OneCloud provides a powerful set of advanced functionality for detecting and ignoring specific errors by Command.
When a Command fails, it is possible to set an action to occur. The following options are available:
- Continue with Chain - This is the default setting. The Chain branching logic will take precedence based upon the Command link condition.
- Exit Chain - Stop Chain execution when a particular Command fails. Do not follow any Command link condition of the Chain branching logic.
- Pause Chain - Pause the Chain and continue after an external issue has been remediated. For example, OneCloud is expecting a file to exist before it can continue. As soon as the file is added, the Chain will resume. This feature can be a time-saver as the Chain execution simply resumes and does not need to start from the beginning. See Restarting Paused Chains for an example of this feature in action.
To configure error handling, edit a Command and select the error handling section of the Command form (marked by the alert icon in the top right):
Time-based conditions provide fine-grained controls to ensure Chain execution is more resilient from a variety of factors, including network and system outages. The following options are available:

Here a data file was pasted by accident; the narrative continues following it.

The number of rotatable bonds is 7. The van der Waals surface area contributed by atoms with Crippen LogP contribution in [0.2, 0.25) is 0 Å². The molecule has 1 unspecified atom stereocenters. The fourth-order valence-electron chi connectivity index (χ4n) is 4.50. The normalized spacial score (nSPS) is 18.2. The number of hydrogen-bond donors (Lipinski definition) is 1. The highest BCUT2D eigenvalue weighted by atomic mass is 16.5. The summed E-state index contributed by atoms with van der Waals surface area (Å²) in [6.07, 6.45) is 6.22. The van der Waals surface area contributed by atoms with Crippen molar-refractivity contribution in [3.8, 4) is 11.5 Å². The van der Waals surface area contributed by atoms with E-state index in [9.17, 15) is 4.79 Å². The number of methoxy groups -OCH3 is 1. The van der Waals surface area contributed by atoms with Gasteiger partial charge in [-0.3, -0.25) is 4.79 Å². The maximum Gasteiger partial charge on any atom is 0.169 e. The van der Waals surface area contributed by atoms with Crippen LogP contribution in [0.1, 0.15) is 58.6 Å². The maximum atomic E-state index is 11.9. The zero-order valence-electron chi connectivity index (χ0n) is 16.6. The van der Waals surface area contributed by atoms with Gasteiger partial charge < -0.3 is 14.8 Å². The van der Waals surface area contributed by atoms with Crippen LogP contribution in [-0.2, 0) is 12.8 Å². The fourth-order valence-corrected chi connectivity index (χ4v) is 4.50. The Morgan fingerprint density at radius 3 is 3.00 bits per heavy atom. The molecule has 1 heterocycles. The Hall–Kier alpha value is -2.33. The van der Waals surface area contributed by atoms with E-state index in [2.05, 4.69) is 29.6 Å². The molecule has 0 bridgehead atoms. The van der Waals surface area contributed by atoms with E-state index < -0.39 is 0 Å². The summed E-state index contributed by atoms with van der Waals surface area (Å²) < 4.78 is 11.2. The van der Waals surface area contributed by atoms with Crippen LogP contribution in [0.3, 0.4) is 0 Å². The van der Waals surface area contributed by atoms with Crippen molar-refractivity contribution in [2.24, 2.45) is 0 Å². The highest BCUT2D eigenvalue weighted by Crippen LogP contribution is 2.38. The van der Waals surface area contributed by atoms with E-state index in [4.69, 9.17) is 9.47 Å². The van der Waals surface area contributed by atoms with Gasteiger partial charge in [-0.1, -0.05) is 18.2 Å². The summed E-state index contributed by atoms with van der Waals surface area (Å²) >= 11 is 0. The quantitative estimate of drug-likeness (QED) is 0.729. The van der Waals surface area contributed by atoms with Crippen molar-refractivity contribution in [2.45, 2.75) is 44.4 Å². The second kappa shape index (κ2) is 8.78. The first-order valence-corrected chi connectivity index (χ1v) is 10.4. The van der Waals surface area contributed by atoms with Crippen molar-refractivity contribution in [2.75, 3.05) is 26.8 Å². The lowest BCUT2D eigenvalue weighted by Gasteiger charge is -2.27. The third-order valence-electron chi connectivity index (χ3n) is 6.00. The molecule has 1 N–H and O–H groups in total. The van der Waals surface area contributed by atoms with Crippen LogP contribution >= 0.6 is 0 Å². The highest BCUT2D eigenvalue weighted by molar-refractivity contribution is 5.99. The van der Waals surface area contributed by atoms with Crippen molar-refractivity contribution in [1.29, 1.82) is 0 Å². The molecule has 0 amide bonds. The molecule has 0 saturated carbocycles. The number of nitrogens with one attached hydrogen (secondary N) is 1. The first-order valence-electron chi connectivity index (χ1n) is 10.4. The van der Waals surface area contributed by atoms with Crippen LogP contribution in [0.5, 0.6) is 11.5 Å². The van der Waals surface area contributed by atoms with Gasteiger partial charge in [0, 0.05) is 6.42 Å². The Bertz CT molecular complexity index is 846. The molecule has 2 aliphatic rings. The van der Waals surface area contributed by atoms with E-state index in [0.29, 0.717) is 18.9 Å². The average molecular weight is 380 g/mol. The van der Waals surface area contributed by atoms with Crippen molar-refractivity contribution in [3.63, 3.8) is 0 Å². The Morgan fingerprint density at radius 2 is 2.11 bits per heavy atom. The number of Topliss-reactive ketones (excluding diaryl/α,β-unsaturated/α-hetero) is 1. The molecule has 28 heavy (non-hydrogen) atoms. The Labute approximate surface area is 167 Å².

- Timeout - Set the number of seconds that a Command can run. This will prevent a Command for running more than a certain amount of time and can be helpful to stop a Command that should be running longer than it should.
- Retry attempts - This setting can be useful to retry a Command if the source service might be intermittent or unavailable. For example, during nightly production runs, some services might not be online and it is necessary to add a few retry attempts after a certain amount of time.
- Pause between attempts - This setting allows a time gap to be set (in seconds) between retries to ensure there is an adequate time gap.
You may choose to ignore particular error conditions by checking the associated condition that is relevant to that Command. It is sometimes necessary to ignore a certain result. For example, ignore an error of creating a file folder when it already exists.
Sometimes, scanning the output of the Command is necessary to determine if the task was a success or a failure. In some cases, this can be useful to manually trigger a failure (or success) if a certain output is found.
Learn how to Skip a Command.